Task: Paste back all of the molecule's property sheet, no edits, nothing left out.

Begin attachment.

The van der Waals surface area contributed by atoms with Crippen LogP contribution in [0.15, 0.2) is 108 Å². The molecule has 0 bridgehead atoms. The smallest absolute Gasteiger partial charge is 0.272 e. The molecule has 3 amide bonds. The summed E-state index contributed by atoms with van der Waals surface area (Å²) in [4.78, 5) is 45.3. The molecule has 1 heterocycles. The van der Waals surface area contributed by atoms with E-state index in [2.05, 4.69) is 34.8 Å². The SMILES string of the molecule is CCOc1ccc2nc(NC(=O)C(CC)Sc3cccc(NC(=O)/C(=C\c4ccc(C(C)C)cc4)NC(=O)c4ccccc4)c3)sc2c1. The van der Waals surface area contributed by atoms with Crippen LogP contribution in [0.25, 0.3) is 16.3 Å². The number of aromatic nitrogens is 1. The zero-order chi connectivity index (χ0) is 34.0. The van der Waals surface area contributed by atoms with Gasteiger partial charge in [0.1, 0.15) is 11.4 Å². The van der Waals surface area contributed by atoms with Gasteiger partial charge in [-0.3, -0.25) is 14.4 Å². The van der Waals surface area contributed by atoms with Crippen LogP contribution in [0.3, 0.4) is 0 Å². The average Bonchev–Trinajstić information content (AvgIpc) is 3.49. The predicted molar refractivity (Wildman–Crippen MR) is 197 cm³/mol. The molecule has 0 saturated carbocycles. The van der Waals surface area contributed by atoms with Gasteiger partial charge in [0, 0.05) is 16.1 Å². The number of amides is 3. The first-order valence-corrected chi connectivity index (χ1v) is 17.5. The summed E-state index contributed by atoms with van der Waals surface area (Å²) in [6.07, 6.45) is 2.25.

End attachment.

The van der Waals surface area contributed by atoms with Crippen LogP contribution in [0.15, 0.2) is 108 Å². The molecule has 0 bridgehead atoms. The smallest absolute Gasteiger partial charge is 0.272 e. The molecule has 3 amide bonds. The summed E-state index contributed by atoms with van der Waals surface area (Å²) in [4.78, 5) is 45.3. The molecule has 1 heterocycles. The van der Waals surface area contributed by atoms with E-state index in [2.05, 4.69) is 34.8 Å². The SMILES string of the molecule is CCOc1ccc2nc(NC(=O)C(CC)Sc3cccc(NC(=O)/C(=C\c4ccc(C(C)C)cc4)NC(=O)c4ccccc4)c3)sc2c1. The van der Waals surface area contributed by atoms with Crippen LogP contribution in [0.25, 0.3) is 16.3 Å². The number of aromatic nitrogens is 1. The zero-order chi connectivity index (χ0) is 34.0. The van der Waals surface area contributed by atoms with Gasteiger partial charge in [0.1, 0.15) is 11.4 Å². The van der Waals surface area contributed by atoms with Gasteiger partial charge in [-0.3, -0.25) is 14.4 Å². The van der Waals surface area contributed by atoms with Crippen LogP contribution in [0.3, 0.4) is 0 Å². The average Bonchev–Trinajstić information content (AvgIpc) is 3.49. The predicted molar refractivity (Wildman–Crippen MR) is 197 cm³/mol. The molecule has 0 saturated carbocycles. The van der Waals surface area contributed by atoms with Gasteiger partial charge in [0, 0.05) is 16.1 Å². The number of amides is 3. The first-order valence-corrected chi connectivity index (χ1v) is 17.5. The summed E-state index contributed by atoms with van der Waals surface area (Å²) in [6.07, 6.45) is 2.25.